Hypothermia for the Treatment of Acute Respiratory Distress Syndrome? Cool It*

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Acute respiratory distress syndrome (ARDS) has been a defining illness for critical care over the last 50 years. The search for effective ARDS treatments has yielded lung-protective ventilation (which saves lives), conservative fluid management (which shortens the duration of ventilation), and neuromuscular blockade, prone positioning, and extracorporeal membrane oxygenation (for which additional research to confirm benefit is ongoing). Innumerable other therapies have fallen short, and ARDS mortality remains unacceptably high.
Hypothermia as a therapy for acute illness predates even ARDS. First proposed as treatment for cancer in the 1930s (1), hypothermia attained widespread use following its introduction into the field of cardiac surgery in the 1950s (2). The recognition that mild therapeutic hypothermia to 32–34°C or targeted temperature management at 36°C might retain the benefits of deeper hypothermia with fewer side effects (3) led to trials in a wide array of critical illnesses including cardiac arrest (4), myocardial infarction (5), traumatic brain injury (6), stroke (7), seizure (8), pneumococcal meningitis (9), and septic shock (10).
In this issue of Critical Care Medicine, Slack et al (11) unite one of critical care’s oldest therapies with one of critical care’s landmark diseases, examining hypothermia as a treatment for patients with ARDS. Prior experimental models of acute lung injury have demonstrated that mild hypothermia attenuates inflammation by decreasing pulmonary vascular permeability, decreasing the production of free radicals and proinflammatory cytokines, decreasing neutrophil adhesion and activation, and down-regulating the expression of toll-like receptors, tumor necrosis factor alpha, and mitogen-activated protein kinases (12). Hypothermia also reduces metabolic rate, diminishing both carbon dioxide production (which may decrease minute ventilation and prevent ventilator-induced lung injury) and oxygen consumption (improving PaO2/FIO2 ratio at a given level of respiratory support). Despite these promising preclinical data, only two prior prospective trials have evaluated nonpharmacologic temperature management in patients with ARDS: 1) a trial of hypothermia among 19 ARDS patients in the era prior to lung-protective ventilation (13) and 2) a randomized trial among 200 patients with septic shock, nearly half of whom had ARDS, in which fever reduction for 48 hours reduced 14-day mortality (10).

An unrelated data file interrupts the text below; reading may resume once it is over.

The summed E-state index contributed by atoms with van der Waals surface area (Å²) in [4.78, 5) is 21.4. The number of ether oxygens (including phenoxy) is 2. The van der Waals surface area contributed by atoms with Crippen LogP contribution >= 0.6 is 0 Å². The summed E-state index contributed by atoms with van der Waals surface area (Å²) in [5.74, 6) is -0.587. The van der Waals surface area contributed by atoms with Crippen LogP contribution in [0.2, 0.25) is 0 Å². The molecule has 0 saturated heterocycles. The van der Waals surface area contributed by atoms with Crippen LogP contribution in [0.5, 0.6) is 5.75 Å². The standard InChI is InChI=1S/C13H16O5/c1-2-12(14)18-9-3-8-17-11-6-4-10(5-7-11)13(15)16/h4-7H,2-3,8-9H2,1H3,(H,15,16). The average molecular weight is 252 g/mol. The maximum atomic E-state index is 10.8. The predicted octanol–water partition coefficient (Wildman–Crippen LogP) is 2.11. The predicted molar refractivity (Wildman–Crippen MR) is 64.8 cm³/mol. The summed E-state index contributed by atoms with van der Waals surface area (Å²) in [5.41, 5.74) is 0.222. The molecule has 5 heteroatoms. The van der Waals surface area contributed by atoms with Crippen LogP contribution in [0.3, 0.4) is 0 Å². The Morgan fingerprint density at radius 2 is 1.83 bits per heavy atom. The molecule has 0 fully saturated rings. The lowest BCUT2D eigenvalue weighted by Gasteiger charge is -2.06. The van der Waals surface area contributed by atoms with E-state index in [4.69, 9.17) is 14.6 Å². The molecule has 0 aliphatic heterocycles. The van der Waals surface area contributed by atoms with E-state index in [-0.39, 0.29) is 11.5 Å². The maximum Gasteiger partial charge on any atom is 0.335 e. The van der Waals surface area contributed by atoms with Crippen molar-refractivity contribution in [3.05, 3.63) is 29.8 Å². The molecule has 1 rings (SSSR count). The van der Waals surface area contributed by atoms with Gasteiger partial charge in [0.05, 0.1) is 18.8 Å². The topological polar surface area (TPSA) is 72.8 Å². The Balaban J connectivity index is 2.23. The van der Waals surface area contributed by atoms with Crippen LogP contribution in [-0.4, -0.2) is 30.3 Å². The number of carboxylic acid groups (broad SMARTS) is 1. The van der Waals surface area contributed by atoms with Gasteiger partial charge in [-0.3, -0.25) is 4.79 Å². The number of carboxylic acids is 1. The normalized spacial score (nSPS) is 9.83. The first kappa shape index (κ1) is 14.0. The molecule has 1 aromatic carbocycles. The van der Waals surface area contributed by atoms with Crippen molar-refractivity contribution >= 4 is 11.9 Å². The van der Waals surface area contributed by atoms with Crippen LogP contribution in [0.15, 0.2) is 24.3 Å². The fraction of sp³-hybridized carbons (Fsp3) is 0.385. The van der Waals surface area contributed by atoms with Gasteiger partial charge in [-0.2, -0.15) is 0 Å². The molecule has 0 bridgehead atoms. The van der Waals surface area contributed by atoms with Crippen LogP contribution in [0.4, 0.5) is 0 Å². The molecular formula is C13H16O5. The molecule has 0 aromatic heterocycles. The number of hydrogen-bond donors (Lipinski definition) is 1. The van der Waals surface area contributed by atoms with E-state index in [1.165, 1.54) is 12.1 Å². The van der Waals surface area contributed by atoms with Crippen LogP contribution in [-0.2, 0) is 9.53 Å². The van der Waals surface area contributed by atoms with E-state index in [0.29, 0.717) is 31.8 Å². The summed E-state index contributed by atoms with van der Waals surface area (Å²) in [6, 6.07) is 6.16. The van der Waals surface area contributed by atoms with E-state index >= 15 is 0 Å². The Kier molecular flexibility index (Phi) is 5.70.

In this context, Slack et al (11) present the results of a pilot study examining the feasibility of therapeutic hypothermia among patients receiving neuromuscular blockade for moderate-to-severe ARDS (PaO2/FIO2 < 150). The authors enrolled eight ARDS patients, externally cooled them to a target of 34–36°C for 48 hours, and then rewarmed them at 0.33°C per hour. No fever suppression after rewarming was performed. These eight patients were compared with a retrospective cohort of 58 patients identified via a pharmacy database to have received continuous neuromuscular blockade for ARDS during the prior 3 years. The hypothermia intervention achieved target temperature a median of 4 hours after initiation, was continued for a median of 43 hours, and achieved a median temperature significantly lower than the retrospective control group (34.4°C vs 36.7°C). There was significant overlap between study groups, however, with almost 40% of the retrospective cohort spending at least 6 hours at temperatures less than 36°C. The reported rates of bleeding, pneumonia, hypokalemia, and symptomatic bradycardia among the eight patients treated with hypothermia were similar to rates in the retrospective control group and in prior randomized trials of temperature management for cardiac arrest. The authors conclude that, among ventilated patients receiving neuromuscular blockade for ARDS, the administration of mild therapeutic hypothermia seems feasible and safe.
Slack et al (11) are to be commended for this pilot, which provides important information for the design of future studies of hypothermia in ARDS. Nonetheless, there are important limitations. Delivery of the intervention is a key focus for pilot trials (14).

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